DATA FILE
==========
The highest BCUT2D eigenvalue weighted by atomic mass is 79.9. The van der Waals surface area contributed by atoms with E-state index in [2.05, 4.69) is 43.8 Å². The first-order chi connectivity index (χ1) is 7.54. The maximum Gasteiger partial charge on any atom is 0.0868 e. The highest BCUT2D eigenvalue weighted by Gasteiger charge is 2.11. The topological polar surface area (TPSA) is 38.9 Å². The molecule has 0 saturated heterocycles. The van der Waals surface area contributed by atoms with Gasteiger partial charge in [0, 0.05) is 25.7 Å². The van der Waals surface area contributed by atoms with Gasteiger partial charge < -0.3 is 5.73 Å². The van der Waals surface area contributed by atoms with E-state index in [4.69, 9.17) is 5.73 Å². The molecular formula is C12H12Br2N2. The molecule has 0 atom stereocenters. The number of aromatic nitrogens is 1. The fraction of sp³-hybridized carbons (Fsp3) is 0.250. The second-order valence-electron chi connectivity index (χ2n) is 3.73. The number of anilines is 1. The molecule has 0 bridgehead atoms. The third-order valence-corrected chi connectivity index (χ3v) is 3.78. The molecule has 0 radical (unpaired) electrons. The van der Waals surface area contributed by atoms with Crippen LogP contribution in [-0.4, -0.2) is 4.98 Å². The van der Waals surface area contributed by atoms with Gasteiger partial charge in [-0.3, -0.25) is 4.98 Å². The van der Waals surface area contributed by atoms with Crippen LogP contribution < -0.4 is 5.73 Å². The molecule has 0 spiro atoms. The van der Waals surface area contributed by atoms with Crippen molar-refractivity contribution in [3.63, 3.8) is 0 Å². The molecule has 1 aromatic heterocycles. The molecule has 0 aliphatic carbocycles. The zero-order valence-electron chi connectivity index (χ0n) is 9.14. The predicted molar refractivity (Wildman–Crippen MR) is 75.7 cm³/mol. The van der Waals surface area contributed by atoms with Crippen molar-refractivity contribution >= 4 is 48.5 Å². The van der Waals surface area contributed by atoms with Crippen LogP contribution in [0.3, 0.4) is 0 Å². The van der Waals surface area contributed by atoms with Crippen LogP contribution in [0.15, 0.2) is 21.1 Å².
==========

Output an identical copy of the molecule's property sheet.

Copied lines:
The highest BCUT2D eigenvalue weighted by atomic mass is 79.9. The van der Waals surface area contributed by atoms with E-state index in [2.05, 4.69) is 43.8 Å². The first-order chi connectivity index (χ1) is 7.54. The maximum Gasteiger partial charge on any atom is 0.0868 e. The highest BCUT2D eigenvalue weighted by Gasteiger charge is 2.11. The topological polar surface area (TPSA) is 38.9 Å². The molecule has 0 saturated heterocycles. The van der Waals surface area contributed by atoms with Gasteiger partial charge in [0, 0.05) is 25.7 Å². The van der Waals surface area contributed by atoms with Gasteiger partial charge < -0.3 is 5.73 Å². The van der Waals surface area contributed by atoms with E-state index in [4.69, 9.17) is 5.73 Å². The molecular formula is C12H12Br2N2. The molecule has 0 atom stereocenters. The number of aromatic nitrogens is 1. The fraction of sp³-hybridized carbons (Fsp3) is 0.250. The second-order valence-electron chi connectivity index (χ2n) is 3.73. The number of anilines is 1. The molecule has 0 bridgehead atoms. The third-order valence-corrected chi connectivity index (χ3v) is 3.78. The molecule has 0 radical (unpaired) electrons. The van der Waals surface area contributed by atoms with Crippen LogP contribution in [-0.4, -0.2) is 4.98 Å². The van der Waals surface area contributed by atoms with Gasteiger partial charge in [-0.3, -0.25) is 4.98 Å². The van der Waals surface area contributed by atoms with Crippen LogP contribution < -0.4 is 5.73 Å². The molecule has 0 spiro atoms. The van der Waals surface area contributed by atoms with Crippen molar-refractivity contribution in [3.63, 3.8) is 0 Å². The molecule has 1 aromatic heterocycles. The molecule has 0 aliphatic carbocycles. The zero-order valence-electron chi connectivity index (χ0n) is 9.14. The predicted molar refractivity (Wildman–Crippen MR) is 75.7 cm³/mol. The van der Waals surface area contributed by atoms with Crippen molar-refractivity contribution >= 4 is 48.5 Å². The van der Waals surface area contributed by atoms with Crippen LogP contribution in [0.3, 0.4) is 0 Å². The van der Waals surface area contributed by atoms with Crippen LogP contribution in [0.15, 0.2) is 21.1 Å².